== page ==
Thanks.

YAAAY! Finally people are realizing that co-sleeping is normal, natural and necessary!!

The Harvard University Gazette featured this article a number of years ago…well, about 10 years ag, in fact.

“Parents should recognize that having their babies cry unnecessarily harms the baby permanently,” Commons said. “It changes the nervous system so they’re overly sensitive to future trauma.”

“The pair say that American childrearing practices are influenced by fears that children will grow up dependent. But they say that parents are on the wrong track: physical contact and reassurance will make children more secure and better able to form adult relationships when they finally head out on their own.

“We’ve stressed independence so much that it’s having some very negative side effects,” Miller said.”

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YOU DON’T SAY!?!? My Auntie (the meanest auntie in the whole wide world 😉 )  and my cousin, who is a few months younger than I am and has a small son (I think he is three) were here a couple of months ago for a short visit. We co-sleep to the extent that if we are not in bed, neither is Zoe. She might be in one of our laps onthe couch while we read, or watch a little tube, or listen to the radio, or if we are up doing something after the girls go to sleep, Zoe will lay on the couch or our super huge ottoman (it’s HUGE, so co-sleepers, worry not!) My cousin, asking very caringly, “won’t sleeping like that make her dependent? ” In a word I answered her “nope.” I went on further to let her know a bit about our parenting philosophy, that it is INTERDEPENDENCE we are attempting to achieve, not independence. While we do not molly coddle our girls, we don’t dismiss them, either and we attend to their emotional needs when they need it and then some. My kids are so damned independent at times it isn’t even funny, but they have a balance, already at their young ages. Tehy know what their personal boundaries are and when they need to run to mom or dad.

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“Besides fears of dependence, the pair said other factors have helped form our childrearing practices, including fears that children would interfere with sex if they shared their parents’ room and doctors’ concerns that a baby would be injured by a parent rolling on it if the parent and baby shared the bed. Additionally, the nation’s growing wealth has helped the trend toward separation by giving families the means to buy larger homes with separate rooms for children.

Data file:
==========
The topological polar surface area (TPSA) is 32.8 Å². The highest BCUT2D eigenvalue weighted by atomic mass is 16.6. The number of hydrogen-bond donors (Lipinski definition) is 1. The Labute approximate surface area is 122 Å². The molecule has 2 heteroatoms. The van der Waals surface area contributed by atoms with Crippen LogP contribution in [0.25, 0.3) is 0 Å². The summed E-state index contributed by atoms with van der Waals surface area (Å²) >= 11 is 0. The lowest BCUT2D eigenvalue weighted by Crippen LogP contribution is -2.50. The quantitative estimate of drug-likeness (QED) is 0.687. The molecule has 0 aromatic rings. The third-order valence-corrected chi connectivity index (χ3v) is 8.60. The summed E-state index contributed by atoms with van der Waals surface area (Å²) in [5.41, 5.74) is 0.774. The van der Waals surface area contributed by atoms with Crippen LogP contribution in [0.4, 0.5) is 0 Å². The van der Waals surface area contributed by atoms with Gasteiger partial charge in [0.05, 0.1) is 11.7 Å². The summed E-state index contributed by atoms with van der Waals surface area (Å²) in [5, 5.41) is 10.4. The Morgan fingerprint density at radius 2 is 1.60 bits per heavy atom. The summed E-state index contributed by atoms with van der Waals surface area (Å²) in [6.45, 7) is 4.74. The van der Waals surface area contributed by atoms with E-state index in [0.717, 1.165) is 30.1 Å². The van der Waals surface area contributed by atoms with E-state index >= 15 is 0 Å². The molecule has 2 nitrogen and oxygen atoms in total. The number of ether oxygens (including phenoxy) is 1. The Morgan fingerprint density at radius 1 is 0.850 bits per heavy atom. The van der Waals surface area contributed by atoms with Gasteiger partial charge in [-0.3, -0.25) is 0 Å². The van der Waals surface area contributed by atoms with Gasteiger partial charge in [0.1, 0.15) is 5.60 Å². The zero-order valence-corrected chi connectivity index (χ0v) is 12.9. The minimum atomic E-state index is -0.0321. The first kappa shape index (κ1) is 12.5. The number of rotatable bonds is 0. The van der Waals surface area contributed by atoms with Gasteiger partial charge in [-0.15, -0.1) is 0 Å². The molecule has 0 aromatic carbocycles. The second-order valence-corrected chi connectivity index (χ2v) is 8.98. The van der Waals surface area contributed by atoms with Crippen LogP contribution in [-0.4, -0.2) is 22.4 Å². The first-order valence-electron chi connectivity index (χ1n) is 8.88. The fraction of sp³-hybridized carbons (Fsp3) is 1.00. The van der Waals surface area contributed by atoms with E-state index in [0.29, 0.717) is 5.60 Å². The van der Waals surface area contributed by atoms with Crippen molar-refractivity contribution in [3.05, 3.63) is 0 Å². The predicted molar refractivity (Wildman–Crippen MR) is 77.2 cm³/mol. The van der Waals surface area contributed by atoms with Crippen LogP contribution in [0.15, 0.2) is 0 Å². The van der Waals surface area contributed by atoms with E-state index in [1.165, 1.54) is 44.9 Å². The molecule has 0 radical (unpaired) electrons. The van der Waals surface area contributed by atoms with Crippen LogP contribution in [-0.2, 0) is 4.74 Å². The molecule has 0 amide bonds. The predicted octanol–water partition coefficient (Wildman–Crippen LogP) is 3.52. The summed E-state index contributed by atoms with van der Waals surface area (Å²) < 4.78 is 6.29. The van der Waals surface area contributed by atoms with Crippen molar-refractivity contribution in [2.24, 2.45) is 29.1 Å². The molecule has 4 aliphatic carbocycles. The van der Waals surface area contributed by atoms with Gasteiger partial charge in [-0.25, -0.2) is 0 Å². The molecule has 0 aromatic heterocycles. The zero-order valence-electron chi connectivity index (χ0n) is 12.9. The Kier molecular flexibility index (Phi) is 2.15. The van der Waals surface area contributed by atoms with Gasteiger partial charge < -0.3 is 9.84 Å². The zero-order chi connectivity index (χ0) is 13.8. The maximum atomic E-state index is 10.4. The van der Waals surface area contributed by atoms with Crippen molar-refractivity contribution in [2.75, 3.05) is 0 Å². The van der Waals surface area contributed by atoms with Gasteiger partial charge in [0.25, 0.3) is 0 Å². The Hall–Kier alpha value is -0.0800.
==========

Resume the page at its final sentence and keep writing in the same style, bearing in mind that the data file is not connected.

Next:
The result, Commons and Miller said, is a nation that doesn’t like caring for its own children, a violent nation marked by loose, nonphysical relationships.

“I think there’s a real resistance in this culture to caring for children,” Commons said. But “punishment and abandonment has never been a good way to get warm, caring, independent people.”

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I am of a firm and completely convinced opinion that the disconnect we have anymore among people is because people cater to their children, but do not care for their children. Parents are so concerned with giving everything to their kids, that they forget the one thing the kids NEED, their parents.

As for sex, Rob and I have an amazing sex life, not to brag too much. He shared with me a conversation he had with his boss the other day (keep in mind, these men are mechanics…foul foul men when with one another! LOL)

BOSS: what you doing when you get home?

ROB: More work. My working never ends. (it really doesn’t! the man is a freakin’ workhorse)

BOSS: What are you talking about? Your job is done, Tasha is pregnant.

ROB: Are you kidding me? Now is when the real work begins. Now I have to deal with the insatiable lust.

BOSS: You poor, poor man.

ROB: Yeah, it’s rough.

Believe you me, our bed is not the only place that is fun for love making! We are creative and inventive and sometimes just plain crazy! Sex is never an issue.

Rolling over onto the babe, well, considering I never drink more than a drink when I drink alcohol, I am never going to bed with the babe while intoxicated. Rob sleeps on the sofa when he has been drinking. Both of us are light sleepers and VERY aware that our child lies between us. there is no rolling over the baby. Period.